If you live in an area that has spring
creeks or tailwaters, you likely live in
an area that has scuds. You also are likely
to have a lot of midges in the streams,
especially in fall, winter and spring.
Unless you're a dry fly purist, you'll
want to have a few of these goodies in
you fly box.
Before we start on the flies, it would be
a good idea to discuss dubbing a minute.
Dubbing is what we call the stuff you twist
around the thread to make fly bodies. We've
already used some pre-packaged dubbing, but
we haven't created any of our own. It's easy
to create your own dubbing though. All you need
is a coffee grinder or a blender and some fur
or yarn. You might also find a little good
dubbing in your clothes dryer screen after you
wash a throw rug or wool coat or sweater.
Just remember, cotton is not a good type of
If you set out to make your own dubbing, first
you need some raw materials. Macramé yarn,
sparkle type knitting yarns, animal under furs,
carpet yarns, poly yarn, dacron, antron and
rayon all make good dubbing materials. For
fine dubbing, the under fur of some animals
is a good choice. Mink, beaver, muskrat,
opossum and rabbit fit this category. For
coarse dubbing, yarns (especially the course
type), short hairs from the ears, feet and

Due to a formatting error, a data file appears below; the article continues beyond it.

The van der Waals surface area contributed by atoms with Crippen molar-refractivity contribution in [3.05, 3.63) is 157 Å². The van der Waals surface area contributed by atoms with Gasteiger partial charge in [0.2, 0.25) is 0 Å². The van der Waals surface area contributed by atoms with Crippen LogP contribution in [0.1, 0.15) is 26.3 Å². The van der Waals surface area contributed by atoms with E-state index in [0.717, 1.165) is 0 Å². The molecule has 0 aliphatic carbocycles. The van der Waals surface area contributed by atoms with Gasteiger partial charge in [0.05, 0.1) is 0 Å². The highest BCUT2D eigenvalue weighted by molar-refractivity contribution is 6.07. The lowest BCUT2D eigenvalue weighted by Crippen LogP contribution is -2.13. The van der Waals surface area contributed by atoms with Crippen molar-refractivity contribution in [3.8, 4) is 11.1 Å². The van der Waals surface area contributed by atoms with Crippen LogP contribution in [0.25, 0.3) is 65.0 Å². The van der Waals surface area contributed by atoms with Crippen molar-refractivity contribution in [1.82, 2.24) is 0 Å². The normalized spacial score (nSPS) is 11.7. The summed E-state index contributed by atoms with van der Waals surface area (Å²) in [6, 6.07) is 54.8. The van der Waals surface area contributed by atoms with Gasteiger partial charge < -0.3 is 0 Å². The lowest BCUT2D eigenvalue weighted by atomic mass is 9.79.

face of certain animals, antron, krystal flash
and wool are good sources.
Experiment a little and you'll open up a whole
new arena of materials you can use in your tying.
A good example of what I'm talking about is the
scud pattern we'll tie this week. The dubbing is
a coarse macramé yarn I cut into short pieces
(about 1/4 to 1/2 inch) and toss in the blender
and mix with sparkle yarn from the fabric store.
I keep adding yarns until I have the right color
and texture blend for what I want to tie. Stop
by a few yard sales for an old blender and some
macramé or knitting yarns and give it a try.
On to this week's flies.
Scuds are not flies but rather crustaceans of
the amphipod family. Their closest relatives
are beach fleas you might find on the coast
somewhere, but they belong to the broad family
of crustaceans that includes crayfish, lobsters,
sowbugs, crabs and shrimp. They are often
called freshwater shrimp because they resemble
shrimp in many ways. If you care to count,
(the fish never do) they have seven pairs of
legs and swim with a short, jerky sideways
Scuds are important to the fisherman because
they provide a large part of the fish's diet
in waters where they are abundant. In some
cases, the fish feed almost exclusively on scuds.
Since that's the case, scuds should be one of
the patterns in your fly box.